Wednesday, October 13, 2010

Norman Sunshine opens at the Morris Gallery in Kent, Connecticut

Two weeks ago (we’re a little late on this) artist, Norman Sunshine launched an exhibition his most recent landscape paintings and his highly expressive horse pastels at the Morrison Gallery in Kent, Connecticut. In addition to the current work, gallerist Bill Morrison selected a number of earlier pieces from Sunshine’s years in Los Angeles where he was born and grew up.

The range of work and exploration of media add up to a mini-retrospective. The show takes the viewer on a surprising journey reflecting emotional experiences and surroundings that affected the artist’s outlook on life as well as his art – and transformed them into the realm of color, form and space. From hard-edge, cool, realistic figurative paintings of alienation of the 70s, to the emotionally charged and more abstract paintings, sculpture and steel wall reliefs of the 80s, and finally, when Sunshine decided to move to the east and settle permanently in Washington, Connecticut, how the sights, colors and impressions, affected and radically changed his work.
Alan Shayne and Norman Sunshine.
Entering the Morrison Gallery in Kent, Connecticut.
Art dealer Vivian Horan in front of L.A. Dream, 1980.
Shirley Lord Rosenthal, Nancy Novogrod, choreographer Martha Clarke, and John Novogrod.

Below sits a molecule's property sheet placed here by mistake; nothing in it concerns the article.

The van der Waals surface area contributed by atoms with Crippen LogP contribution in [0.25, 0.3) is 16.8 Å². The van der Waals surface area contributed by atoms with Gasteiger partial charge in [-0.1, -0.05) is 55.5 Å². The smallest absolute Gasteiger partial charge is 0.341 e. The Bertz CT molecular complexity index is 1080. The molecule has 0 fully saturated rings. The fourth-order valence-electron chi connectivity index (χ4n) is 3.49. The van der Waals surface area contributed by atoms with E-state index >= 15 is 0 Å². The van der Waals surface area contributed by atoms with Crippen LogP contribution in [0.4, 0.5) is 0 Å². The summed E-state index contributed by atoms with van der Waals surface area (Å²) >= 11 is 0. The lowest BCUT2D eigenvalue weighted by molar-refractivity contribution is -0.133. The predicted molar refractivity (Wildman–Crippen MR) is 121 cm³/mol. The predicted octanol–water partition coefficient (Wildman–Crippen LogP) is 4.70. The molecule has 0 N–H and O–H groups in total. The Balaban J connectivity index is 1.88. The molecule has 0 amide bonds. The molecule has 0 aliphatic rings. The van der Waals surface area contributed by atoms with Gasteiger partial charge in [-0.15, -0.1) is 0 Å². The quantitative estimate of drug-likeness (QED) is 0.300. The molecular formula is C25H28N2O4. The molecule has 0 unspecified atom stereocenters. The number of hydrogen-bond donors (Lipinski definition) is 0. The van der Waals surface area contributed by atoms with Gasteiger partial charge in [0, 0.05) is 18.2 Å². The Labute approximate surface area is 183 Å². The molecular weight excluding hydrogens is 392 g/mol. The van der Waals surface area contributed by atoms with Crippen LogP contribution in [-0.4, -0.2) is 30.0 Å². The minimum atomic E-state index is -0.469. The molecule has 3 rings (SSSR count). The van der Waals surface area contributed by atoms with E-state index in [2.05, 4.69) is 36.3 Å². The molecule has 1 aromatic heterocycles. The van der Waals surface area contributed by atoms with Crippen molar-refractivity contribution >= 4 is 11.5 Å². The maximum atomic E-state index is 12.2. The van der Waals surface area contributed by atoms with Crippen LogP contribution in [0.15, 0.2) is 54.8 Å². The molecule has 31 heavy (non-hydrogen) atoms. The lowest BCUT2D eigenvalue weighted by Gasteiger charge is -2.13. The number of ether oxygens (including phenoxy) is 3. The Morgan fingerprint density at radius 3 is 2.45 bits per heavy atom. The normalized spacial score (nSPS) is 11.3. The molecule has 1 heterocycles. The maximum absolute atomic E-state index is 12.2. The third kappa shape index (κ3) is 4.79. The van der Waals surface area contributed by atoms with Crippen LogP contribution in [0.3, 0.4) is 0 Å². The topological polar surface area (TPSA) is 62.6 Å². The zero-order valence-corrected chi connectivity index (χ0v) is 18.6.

Ambassador Bill Vanden Heuvel.
Martha Clarke with her son, composer and band leader David Grausman.
Kate Medina and Wendy Luers.
Joan and Paul Marks with Nancy Novogrod.
Zee Weiner with horse drawing she purchased.
Rex Reed and Susan Kinsolving.
Martha Clarke and gallery owner Billy Morrison.
Wendy Luers, Anne Sutherland Fuchs, Shirley Lord Rosenthal, and Ene Riisna Greenfield.
Norman Sunshine and Polly Bergen.
Kate Medina and Leo Guthart.
Sculptor Peter Woytuk, soon to be gracing New York's streets.
Sunshine’s critically acclaimed, “postmodern” still-life apple paintings and sculptures of the 90s, were shown frequently in New York and in his last exhibit at the Morrison Gallery. As with his still-lifes, the newer landscape paintings also toss convention on its ear, lifting the wall between abstraction and representation.

The exhibition takes the viewer on a surprising journey, of place, inspiration, daring and transformation. Norman’s work is in national museums and in some of the most important private and corporate collections in the country. His paintings and sculpture may be viewed at or Mr. Morrison said, “This will be an exciting and revelatory show of one our most talented New England artists.”
Journey, 1980. Acrylic on canvas, 96 x 84 inches.
Malibu Series #10, 1988. Painted steel relief, 30 x 22 inches. Passing Time, 1980. Acrylic on canvas, 84 x 60 inches.
Daydream, 1980. Acrylic on canvas, 72 x 108 inches.
Pond IV, 2009. Oil on canvas, 48 x 72 inches.
Farm with Red Barnboards, 2010. Oil on canvas, 48 x 72 inches.
Tulips Against the Barn, 1992. Oil on canvas, 48 x 48 inches.
Steeprock, Near the Clamshell, 1995. Oil on canvas, 48 x 60 inches.
The artist and his partner Alan Shayne have been Litchfield County residents for quite some time, as well as residents of Manhattan. The opening night exhibition brought out many of their New York/Litchfield County friends.
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